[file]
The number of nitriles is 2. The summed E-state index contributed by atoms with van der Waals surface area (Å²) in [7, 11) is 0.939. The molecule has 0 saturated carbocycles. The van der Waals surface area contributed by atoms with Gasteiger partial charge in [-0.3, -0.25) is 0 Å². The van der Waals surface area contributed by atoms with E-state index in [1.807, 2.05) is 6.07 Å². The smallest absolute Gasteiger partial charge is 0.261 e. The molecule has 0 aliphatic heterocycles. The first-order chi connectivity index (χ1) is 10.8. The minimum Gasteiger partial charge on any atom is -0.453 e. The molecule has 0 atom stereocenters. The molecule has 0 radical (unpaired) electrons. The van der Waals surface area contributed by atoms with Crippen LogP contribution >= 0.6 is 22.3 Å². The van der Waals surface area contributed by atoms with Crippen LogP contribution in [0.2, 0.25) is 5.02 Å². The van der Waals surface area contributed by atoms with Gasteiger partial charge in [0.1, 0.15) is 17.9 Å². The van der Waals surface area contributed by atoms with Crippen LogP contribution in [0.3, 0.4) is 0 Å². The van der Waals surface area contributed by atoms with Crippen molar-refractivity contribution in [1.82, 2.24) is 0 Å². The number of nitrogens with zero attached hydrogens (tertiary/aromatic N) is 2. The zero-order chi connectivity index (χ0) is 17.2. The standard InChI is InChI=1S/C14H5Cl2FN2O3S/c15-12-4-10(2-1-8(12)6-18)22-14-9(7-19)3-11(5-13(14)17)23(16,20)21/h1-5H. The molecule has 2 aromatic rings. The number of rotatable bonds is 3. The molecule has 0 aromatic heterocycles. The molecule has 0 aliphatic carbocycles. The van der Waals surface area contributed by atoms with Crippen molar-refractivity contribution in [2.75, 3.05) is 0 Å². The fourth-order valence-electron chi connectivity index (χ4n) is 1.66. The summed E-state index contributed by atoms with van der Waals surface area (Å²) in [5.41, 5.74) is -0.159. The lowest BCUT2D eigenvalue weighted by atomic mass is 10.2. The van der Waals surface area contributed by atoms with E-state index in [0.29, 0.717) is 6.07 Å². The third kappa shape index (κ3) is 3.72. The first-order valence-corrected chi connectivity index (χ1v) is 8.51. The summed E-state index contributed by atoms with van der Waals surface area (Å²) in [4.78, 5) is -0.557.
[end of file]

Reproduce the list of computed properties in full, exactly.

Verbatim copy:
The number of nitriles is 2. The summed E-state index contributed by atoms with van der Waals surface area (Å²) in [7, 11) is 0.939. The molecule has 0 saturated carbocycles. The van der Waals surface area contributed by atoms with Gasteiger partial charge in [-0.3, -0.25) is 0 Å². The van der Waals surface area contributed by atoms with E-state index in [1.807, 2.05) is 6.07 Å². The smallest absolute Gasteiger partial charge is 0.261 e. The molecule has 0 aliphatic heterocycles. The first-order chi connectivity index (χ1) is 10.8. The minimum Gasteiger partial charge on any atom is -0.453 e. The molecule has 0 atom stereocenters. The molecule has 0 radical (unpaired) electrons. The van der Waals surface area contributed by atoms with Crippen LogP contribution >= 0.6 is 22.3 Å². The van der Waals surface area contributed by atoms with Crippen LogP contribution in [0.2, 0.25) is 5.02 Å². The van der Waals surface area contributed by atoms with Gasteiger partial charge in [0.1, 0.15) is 17.9 Å². The van der Waals surface area contributed by atoms with Crippen LogP contribution in [0.3, 0.4) is 0 Å². The van der Waals surface area contributed by atoms with Crippen molar-refractivity contribution in [1.82, 2.24) is 0 Å². The number of nitrogens with zero attached hydrogens (tertiary/aromatic N) is 2. The zero-order chi connectivity index (χ0) is 17.2. The standard InChI is InChI=1S/C14H5Cl2FN2O3S/c15-12-4-10(2-1-8(12)6-18)22-14-9(7-19)3-11(5-13(14)17)23(16,20)21/h1-5H. The molecule has 2 aromatic rings. The number of rotatable bonds is 3. The molecule has 0 aromatic heterocycles. The molecule has 0 aliphatic carbocycles. The van der Waals surface area contributed by atoms with Crippen molar-refractivity contribution in [2.75, 3.05) is 0 Å². The fourth-order valence-electron chi connectivity index (χ4n) is 1.66. The summed E-state index contributed by atoms with van der Waals surface area (Å²) in [5.41, 5.74) is -0.159. The lowest BCUT2D eigenvalue weighted by atomic mass is 10.2. The van der Waals surface area contributed by atoms with E-state index in [0.29, 0.717) is 6.07 Å². The third kappa shape index (κ3) is 3.72. The first-order valence-corrected chi connectivity index (χ1v) is 8.51. The summed E-state index contributed by atoms with van der Waals surface area (Å²) in [4.78, 5) is -0.557.